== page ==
Listen to yourself

We’d never speak to another person the way we speak to ourselves.

If we did, we’d be pretty unpopular and I’m sure we’d end up living solitary lives.

In listening to people, I’m often saddened to hear the self-deprecating and self-critical remarks they make about themselves. It’s a cultural trend to put ourselves down and dismiss or minimize our positive attributes. It’s not helpful to thriving.

Recently, I was listening to a client speak negatively about herself. It was shocking, but not something new to me.

I repeated what she’d said about herself back to her.  I used the same words and tone of voice as she had, and the same facial expressions.

She looked shocked and hurt as her eyes grew wide.  I’d insulted her greatly, but I’d used her own words, not mine.

Once her shock passed and she saw the patient smile on my face, she got it. I was only repeating to her what she was continually saying to herself. Hearing someone else say it back to her was shocking.

She smiled as she understood.

Although it’s not uncommon for us to speak negatively about ourselves, that’s just the tip of the iceberg for most people. It’s the internal dialogue in our minds, our self-talk, that’s often even more abusive.

It wasn’t surprising that my client revealed her internal dialogue was much worse than what she’d expressed verbally. She had a habit of telling herself she was stupid, not enough, and even an idiot.

Every time something didn’t go well, she’d tell herself it was all to be expected, because she was a loser.

Her bedtime stories to herself were a rehash of the day’s challenges and a review of her own perceived shortcomings. No wonder she couldn’t sleep.

Any of the wins or accomplishments in her life were glossed over or ignored. She didn’t pay much attention to those or take time to revel in her own success.

I asked if she’d ever hang out with a person who spoke to her the same way she was speaking about herself. She paused as she shook her head slowly.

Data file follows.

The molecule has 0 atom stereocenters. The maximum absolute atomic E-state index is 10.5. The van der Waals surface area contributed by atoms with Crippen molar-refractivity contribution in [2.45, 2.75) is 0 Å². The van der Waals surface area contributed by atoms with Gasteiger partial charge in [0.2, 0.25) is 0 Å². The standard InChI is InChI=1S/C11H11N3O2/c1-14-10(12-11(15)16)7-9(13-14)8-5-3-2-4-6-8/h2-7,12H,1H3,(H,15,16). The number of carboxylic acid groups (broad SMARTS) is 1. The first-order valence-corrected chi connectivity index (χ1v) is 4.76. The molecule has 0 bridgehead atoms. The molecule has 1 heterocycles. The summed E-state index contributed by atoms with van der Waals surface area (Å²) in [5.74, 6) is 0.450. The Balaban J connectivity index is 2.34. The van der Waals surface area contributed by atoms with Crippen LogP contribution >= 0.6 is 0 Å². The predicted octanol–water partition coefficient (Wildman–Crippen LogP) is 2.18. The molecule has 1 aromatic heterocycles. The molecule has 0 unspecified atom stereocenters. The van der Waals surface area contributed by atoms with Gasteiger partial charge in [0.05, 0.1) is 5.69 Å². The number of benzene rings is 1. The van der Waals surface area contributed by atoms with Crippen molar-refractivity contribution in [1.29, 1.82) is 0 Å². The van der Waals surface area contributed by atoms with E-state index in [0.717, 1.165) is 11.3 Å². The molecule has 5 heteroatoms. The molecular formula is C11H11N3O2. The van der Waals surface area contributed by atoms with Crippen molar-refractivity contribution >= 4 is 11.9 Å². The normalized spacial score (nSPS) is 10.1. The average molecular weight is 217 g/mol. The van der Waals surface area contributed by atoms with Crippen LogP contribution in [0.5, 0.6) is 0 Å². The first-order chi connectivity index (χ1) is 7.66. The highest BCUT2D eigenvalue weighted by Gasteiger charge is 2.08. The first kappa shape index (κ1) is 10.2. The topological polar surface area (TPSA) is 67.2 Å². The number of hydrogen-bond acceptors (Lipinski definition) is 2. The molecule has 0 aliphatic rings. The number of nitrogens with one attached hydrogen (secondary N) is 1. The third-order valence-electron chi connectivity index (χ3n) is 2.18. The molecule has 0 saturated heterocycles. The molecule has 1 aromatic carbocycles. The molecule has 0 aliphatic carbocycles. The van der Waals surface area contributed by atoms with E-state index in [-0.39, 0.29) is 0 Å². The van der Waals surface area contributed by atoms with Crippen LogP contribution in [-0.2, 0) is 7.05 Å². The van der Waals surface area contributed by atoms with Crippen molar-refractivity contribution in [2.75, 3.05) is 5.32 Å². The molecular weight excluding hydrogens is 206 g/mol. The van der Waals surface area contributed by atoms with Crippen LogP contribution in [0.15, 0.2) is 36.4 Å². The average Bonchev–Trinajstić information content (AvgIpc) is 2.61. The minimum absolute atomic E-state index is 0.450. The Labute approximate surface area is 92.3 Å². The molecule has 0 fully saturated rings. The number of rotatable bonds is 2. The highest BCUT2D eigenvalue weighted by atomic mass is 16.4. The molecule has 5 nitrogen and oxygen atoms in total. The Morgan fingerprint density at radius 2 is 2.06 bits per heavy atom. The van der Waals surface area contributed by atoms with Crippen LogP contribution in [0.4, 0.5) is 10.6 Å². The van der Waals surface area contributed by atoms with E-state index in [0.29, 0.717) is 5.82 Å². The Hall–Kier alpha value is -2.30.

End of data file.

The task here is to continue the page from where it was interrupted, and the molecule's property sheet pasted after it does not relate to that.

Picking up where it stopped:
“Never!  I’d avoid them like the plague. That’s abusive.”

Yes, it’s abusive, whether it’s toward another or toward ourselves.

I suggested she imagine what she’d say to a loved one in the same circumstance.

  • Would she remind them all of their perceived faults and failings? 
  • Would she tell them they were an idiot and a failure?

No, not in a million years, she’d encourage them.

Not surprisingly, she’d grown depressed and her health had suffered. She’d been practising the same, abusive habits of mind her whole life and her health was bearing the consequence.

Our bodies don’t know the difference between real and imagined. Repeated mental habits show up in our bodies as they respond to the thought and feeling atmosphere of our minds.

The good news is we can change these negative habits of mind with awareness and choice.

Start to listen to yourself, to the internal and external dialogue. Stand back and ask if it’s really true, and if such rhetoric is helpful in supporting you in living a happy and prosperous life.

Become your own best friend. Imagine what you’d say to a person you love or care about. Begin to give yourself encouragement, even compliments, and celebrate life’s accomplishments.

Self-kindness and self-compassion are much more effective in supporting a happy and healthy life than criticism ever was.

Give it a try.


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About the Author

Corinne is first a wife, mother, and grandmother, whose eclectic background has created a rich alchemy that serves to inform her perspectives on life.

Corinne, a registered nurse with a master’s degree in Health Science, is a staff minister with the Centre for Spiritual Living Kelowna, and a hospice volunteer. She is an adjunct professor with the school of nursing  at UBC Okanagan, and is currently teaching smartUBC, a unique Mindfulness program offered at UBC, to the public. She is an invited speaker and presenter.

From diverse experience and knowledge, personally and professionally, Corinne has developed an extraordinary passion for helping people to gain a new perspective, awaken, and to recognize that we do not have to be a slave to our thoughts or to life; we are always at a point of change.

Through this column, Corinne blends her insights and research to provide food for the mind and the heart, to encourage an awakening of the power and potential within everyone.

Corinne lives in Kelowna with her husband of 41 years, and can be reached at [email protected].

The views expressed are strictly those of the author and not necessarily those of Castanet. Castanet does not warrant the contents.

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